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In the Guardian online, Brian Draper has published an inspiring and challenging article: “Church’s vision can guide the young.”

Gen Y has very little contact with, or understanding of, the Church or Christian faith. So says the Church of England – in a report published last week – along with other thinkers on the issue.

He writes that the youth of today have neither the hang-ups about the church that some Gen Xers have carried, or the wisdom and insight about life that our faith tradition is so rich.

Yet there is hope, says Draper. Despite facebook, twitter, and the other aspects of the internet that so attracts their attention and defines this new generation, many Gen Y’s are “…keen to make a meaningful, positive difference through who they are and what they do.”

And it is a good thing too, argues Draper, because these young people are decision makers for the future. He continues:

they are the first generation which has no choice but to reject the short-termism, greed and ecological indifference which has taken us to the verge of planetary catastrophe.”

The message of Draper’s article is this: the church plays an important and vital role to play in helping these young people. The Church holds a vision of the world, of the Kingdom of God, that can equip and inspire this young generation to live in hope. And they are not going to understand or take up this vision unless they see it enacted by those who hold it most dear: us.

Draper asks:

Where else could they find such a vision?”

(Would we want them to go elswhere anyway?)

And what a gift to give others: a way of life that leads to life: today, tomorrow and the hereafter.

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Bikes parked outside the University of Groningen, Netherlands

This year, the Australian Religious Response to Climate Change is initiating a Ride to Worship Week.

Why?

To care for God’s creation, to express concern for those living in poverty, and because cycling has so many benefits in and of itself.

ARRCC has been inspired by “Ride to Work Day.”

Last year 95,000 Australians celebrated ‘Ride to Work’ at one of the 137 community breakfasts. This year the wheels will be turning around the country on Wednesday 13th October. See here for more details.

Ride to Work is all about health. Held on one day a year, the promoters hope that some participants will be inspired and encouraged to ride a bit more often, whether that be twice a year, once a month, or perhaps everyday.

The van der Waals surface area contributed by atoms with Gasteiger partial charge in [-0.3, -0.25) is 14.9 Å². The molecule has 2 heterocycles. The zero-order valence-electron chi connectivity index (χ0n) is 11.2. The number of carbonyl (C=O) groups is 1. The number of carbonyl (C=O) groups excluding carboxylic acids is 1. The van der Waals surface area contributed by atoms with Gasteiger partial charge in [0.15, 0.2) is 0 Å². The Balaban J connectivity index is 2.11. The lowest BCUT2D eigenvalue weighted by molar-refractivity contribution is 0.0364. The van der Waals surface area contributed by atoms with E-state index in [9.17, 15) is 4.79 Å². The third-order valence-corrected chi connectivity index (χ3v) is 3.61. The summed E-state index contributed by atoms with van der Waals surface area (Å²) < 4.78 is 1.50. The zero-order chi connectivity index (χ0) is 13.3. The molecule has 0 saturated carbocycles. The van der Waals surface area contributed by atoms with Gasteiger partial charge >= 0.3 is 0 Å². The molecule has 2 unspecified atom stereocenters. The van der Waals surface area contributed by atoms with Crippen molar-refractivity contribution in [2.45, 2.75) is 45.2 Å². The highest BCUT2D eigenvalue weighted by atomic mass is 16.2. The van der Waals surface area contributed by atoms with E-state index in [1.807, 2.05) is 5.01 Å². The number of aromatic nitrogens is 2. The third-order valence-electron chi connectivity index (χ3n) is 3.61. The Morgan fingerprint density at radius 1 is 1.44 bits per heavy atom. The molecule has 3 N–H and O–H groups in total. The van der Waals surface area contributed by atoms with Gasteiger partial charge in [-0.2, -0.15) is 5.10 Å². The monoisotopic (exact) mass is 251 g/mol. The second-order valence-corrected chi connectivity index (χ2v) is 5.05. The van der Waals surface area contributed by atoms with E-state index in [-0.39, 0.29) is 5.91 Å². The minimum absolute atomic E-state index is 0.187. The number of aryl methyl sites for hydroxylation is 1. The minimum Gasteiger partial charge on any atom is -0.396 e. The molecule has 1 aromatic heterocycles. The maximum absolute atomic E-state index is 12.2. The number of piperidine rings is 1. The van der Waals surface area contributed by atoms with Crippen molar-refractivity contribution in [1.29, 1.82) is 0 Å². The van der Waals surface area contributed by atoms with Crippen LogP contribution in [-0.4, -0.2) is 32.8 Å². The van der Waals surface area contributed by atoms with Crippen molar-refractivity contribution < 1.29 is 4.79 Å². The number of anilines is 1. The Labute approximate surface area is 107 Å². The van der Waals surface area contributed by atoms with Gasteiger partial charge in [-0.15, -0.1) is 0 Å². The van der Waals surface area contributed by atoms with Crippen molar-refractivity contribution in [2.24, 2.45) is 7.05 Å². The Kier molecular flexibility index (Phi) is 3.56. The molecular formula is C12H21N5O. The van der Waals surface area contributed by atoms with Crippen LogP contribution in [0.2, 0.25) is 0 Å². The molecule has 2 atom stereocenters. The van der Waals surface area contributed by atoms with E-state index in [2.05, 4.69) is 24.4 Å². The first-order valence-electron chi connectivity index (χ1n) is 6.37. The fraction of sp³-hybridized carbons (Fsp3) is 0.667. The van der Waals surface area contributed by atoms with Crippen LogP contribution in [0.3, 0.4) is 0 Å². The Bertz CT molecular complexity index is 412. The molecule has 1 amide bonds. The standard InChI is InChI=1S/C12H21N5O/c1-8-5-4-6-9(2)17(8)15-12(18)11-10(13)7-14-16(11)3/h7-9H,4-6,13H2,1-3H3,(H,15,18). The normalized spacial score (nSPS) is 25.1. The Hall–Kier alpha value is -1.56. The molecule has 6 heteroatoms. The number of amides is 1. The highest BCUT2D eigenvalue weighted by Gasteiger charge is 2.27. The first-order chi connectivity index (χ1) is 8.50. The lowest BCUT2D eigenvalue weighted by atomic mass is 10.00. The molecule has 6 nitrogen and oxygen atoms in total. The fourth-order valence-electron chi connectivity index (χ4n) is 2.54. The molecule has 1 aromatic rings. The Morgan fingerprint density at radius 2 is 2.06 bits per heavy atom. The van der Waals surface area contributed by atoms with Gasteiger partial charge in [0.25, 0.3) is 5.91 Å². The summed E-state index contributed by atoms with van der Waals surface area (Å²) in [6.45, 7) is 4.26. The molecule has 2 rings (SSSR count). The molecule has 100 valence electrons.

The day is about encouraging healthy….

  • people – that’s you and I and Bob down the road,
  • lifestyles – because it can be good to get outdoors a bit more and away from the TV set,
  • society – because riding can be fun, especially if you ride with a friend,
  • economics – more riding means less driving, which means less household money spent on fuel for the car tank, and
  • environment – bottoms on bikes rather than car seats reduces emissions, noise pollution, and can even create a safer local environment for our kids playing outdoors

In that same spirit, ARRCC is promoting Ride to Worship Week. As a multi-faith environmental organisation, ARRCC realises that many Australians are inspired and motivated by their faith, and they see Ride to Worship as a catalist for bringing faith together with loving-action.

This first Ride to Worship week will be held from Saturday 9th to Friday 15th October. During that week, ARRCC is encouraging people to ride or walk to and from their place of worship (on whichever day they normally attend worship).

One person can do it on their own, or others at your place of worship may be interested as well.

For more information, leaflets, a poster, power point presentation as well as guidelines on how to participate see here.

To register, see here.

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“…we join in celebrating with Christ the wonders of creation”.

I’m not a greenie, and I’m not a tree-hugger, but I reckon that caring for creation is an important part of my faith.

So, how can my church learn about and respond to God’s creation?

In September 2004 a resource called Season of Creation was trialled in about 50 congregations in Melbourne and Adelaide. Since then, churches around Australia and the world have incorporated it into their worship services, designed to run over four weeks starting in September. These churches are seeking to reflect on and be thankful for the Creator God and for God’s gift of creation.

“Christ is at the heart of our celebrations.”

This ecumenical resource has been developed for any church wanting to explore God’s love for the earth in their services. It offers suggestions and materials for churches to use in church services including:

  • Themes for each week, and three broader themes that rotate over a three-year cycle.
  • Talks to the children.
  • Bible studies that correspond with the weekly themes.
  • Bible readings.
  • Sermons based on Bible study materials, theology or the childrens’ talk.
  • Entire liturgies.

For each of the three series the Bible readings follow a broad pattern of creation, alienation, passion and new creation.

If you like some ideas and not others, or even agree with some – but not all – of the theology or terminology in the liturgy, the authors say that your church is welcome to adapt it to suit.

Even if your church doesn’t use this resource, perhaps it could inspire you and your church to think about what you believe, and be a catalyst for thinking about how you would like to draw thankfulness to God for the world into your worship.

“…we face the ecological crisis with Christ, and we serve Christ in the healing of creation.”

This resource has been produced by Norman Habel and the Justice and International Mission of the Uniting Church in Australia.

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